Social housing plays a vital role in providing many people with secure and affordable housing, offering protection from the uncertainty of private renting.
However the ongoing debate around the quality of social housing in England has highlighted serious questions around safety and suitability. Back in July, a cross-party Levelling Up, Housing and Communities Committee published a report which found that the condition of some social housing in England has deteriorated so badly, as to now be considered unfit for human habitation – a conversation initially started by the English Housing Ombudsman report from October 2021.
In fact, the report found that too many social housing tenants are living in uninhabitable homes and experiencing appalling conditions and levels of disrepair. This includes serious damp and mould issues in some properties, with potentially serious impacts on tenants’ mental and physical health.
This is, of course, unacceptable and the best solution to this is for social housing to be free from issues such as damp and mould in the first place.
What does the report say?
The Committee’s Regulation of Social Housing report addresses a series of issues relating to the supply, quality and regulation of social housing in England. As illustrated in an ITV News investigation, the worst housing conditions often involve damp and mould.
There was broad agreement, however, among both providers and tenant bodies, that the worst conditions were not representative of the whole sector.
In response, the Government has announced a series of measures to raise standards in the sector. It is currently legislating, through the Social Housing (Regulation) Bill, to reform the regulation of the quality of social housing. It has also instructed the regulatory body – the Regulator of Social Housing – to review its consumer standards, which all registered providers are supposed to meet.
What are the potential consequences for landlords?
As Clive Betts, Chair of the Levelling Up, Housing and Communities Committee, has said: “Too many social housing tenants are living in uninhabitable homes and experiencing appalling conditions and levels of disrepair, including serious damp and mould, with potential serious impacts on their mental and physical health.”
In response to this, solicitors have begun offering no-win, no fee legal support for claims against social housing providers for damp and mould related issues. This represents a significant step, and raises tangible consequences for landlords. However, the situation is preventable, and there are steps that can be taken by landlords and tenants alike in order to remedy the situation before it gets to this stage.
The causes of damp and mould
Mould grows where liquid water and dampness is present for at least six hours (as this time period allows the germination of spores), and is the visible manifestation of wider problems. Damp conditions and the resulting mould is often caused by condensation, which happens when warm moist air touches a colder surface at dew point.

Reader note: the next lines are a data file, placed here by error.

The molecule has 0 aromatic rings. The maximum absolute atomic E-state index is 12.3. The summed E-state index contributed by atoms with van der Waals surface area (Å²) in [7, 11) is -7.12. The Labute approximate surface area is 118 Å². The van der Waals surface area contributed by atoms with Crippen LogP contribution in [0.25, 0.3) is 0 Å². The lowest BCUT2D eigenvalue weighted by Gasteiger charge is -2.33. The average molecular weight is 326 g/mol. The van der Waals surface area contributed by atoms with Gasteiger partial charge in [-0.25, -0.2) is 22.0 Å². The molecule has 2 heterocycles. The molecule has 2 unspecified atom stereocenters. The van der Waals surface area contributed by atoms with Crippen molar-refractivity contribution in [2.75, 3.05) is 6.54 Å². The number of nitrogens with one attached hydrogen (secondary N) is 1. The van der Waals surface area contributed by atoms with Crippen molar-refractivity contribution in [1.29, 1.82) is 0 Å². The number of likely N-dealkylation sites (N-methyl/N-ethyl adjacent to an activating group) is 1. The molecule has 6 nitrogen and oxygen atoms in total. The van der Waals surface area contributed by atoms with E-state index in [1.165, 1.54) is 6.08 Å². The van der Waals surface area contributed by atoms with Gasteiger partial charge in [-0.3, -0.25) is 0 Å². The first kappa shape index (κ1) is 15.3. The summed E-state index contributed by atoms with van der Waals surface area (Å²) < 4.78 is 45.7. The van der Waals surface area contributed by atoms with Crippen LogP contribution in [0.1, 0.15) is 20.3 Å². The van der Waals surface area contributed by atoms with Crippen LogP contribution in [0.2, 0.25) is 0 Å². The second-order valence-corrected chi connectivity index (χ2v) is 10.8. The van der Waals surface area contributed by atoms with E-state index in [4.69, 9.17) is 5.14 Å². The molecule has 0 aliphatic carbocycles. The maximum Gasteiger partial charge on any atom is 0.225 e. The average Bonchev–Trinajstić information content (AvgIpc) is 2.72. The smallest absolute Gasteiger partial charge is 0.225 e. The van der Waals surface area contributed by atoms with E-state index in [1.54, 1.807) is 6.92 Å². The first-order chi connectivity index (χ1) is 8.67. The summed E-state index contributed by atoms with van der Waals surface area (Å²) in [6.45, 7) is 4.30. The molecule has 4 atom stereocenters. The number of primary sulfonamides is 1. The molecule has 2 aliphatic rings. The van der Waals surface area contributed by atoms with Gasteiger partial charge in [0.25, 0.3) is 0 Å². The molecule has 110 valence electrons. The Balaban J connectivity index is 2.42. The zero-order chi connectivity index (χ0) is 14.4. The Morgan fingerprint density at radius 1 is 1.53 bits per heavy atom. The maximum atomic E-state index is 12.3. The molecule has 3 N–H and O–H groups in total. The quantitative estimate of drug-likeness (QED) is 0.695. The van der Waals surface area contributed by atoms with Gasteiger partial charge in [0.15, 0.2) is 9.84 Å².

One in five properties in the UK will suffer from condensation at some point. A study conducted by Rentokil Property Care in 2019 highlighted a number of potential issues facing tenants in social and privately rented housing, revealing that approximately 5.8 million renters have experienced damp and condensation issues.
Typical causes are a lack of heating, insulation or ventilation in a property. Moisture in buildings can also be caused by other means, including leaking pipes, rising damp in basements or ground floors, or rain seeping in because of damage to the roof or around window frames. A newly built home may be damp if the water used when building it is still drying out – for example, in the plaster on the walls.
This moisture needs to escape, otherwise it can build-up in the property and condense on cold surfaces.
Whilst mould itself typically doesn’t cause health issues – unless you’re very young, immunosuppressed or elderly – it does indicate that a property is potentially too cold and/or poorly ventilated. Damp problems can also lead to side effects such as unpleasant smells, dark stains on walls and surface damage to paintwork.
How can it be prevented?
The key to preventing condensation and mould within social housing is ensuring sufficient ventilation. For landlords, this involves making sure that air bricks are clear, windows can be opened or vented, and that any mechanical ventilation systems (such as kitchen and bathroom extraction fans) are in good working order.
Alternatively, if the problem persists, the professional installation of positive input ventilation can be an option.
Dry Air Positive Input Ventilation (PIV) units work by increasing the flow of fresh, dry and ambient heated air throughout a property, which ultimately results in pushing out the damp, stale and stagnant air within the property.
A PIV unit can be installed either in the loft or on an internal wall to introduce a source of clean, fresh air into the home, helping to keep the property fresh, dry and free from condensation.
In most cases, PIV units are relatively straightforward to install, and the air ventilation they provide will combat condensation, regardless of which room it is installed in.
As a landlord, it is advisable to take action and consult an expert to thoroughly check your properties for any damp or mould issues. As a trusted provider, the experts at Peter Cox have been solving damp and mould problems in property care since the 1970s. From branches across the United Kingdom, we can provide effective, essential repairs with minimal disruption to tenants for many years to come.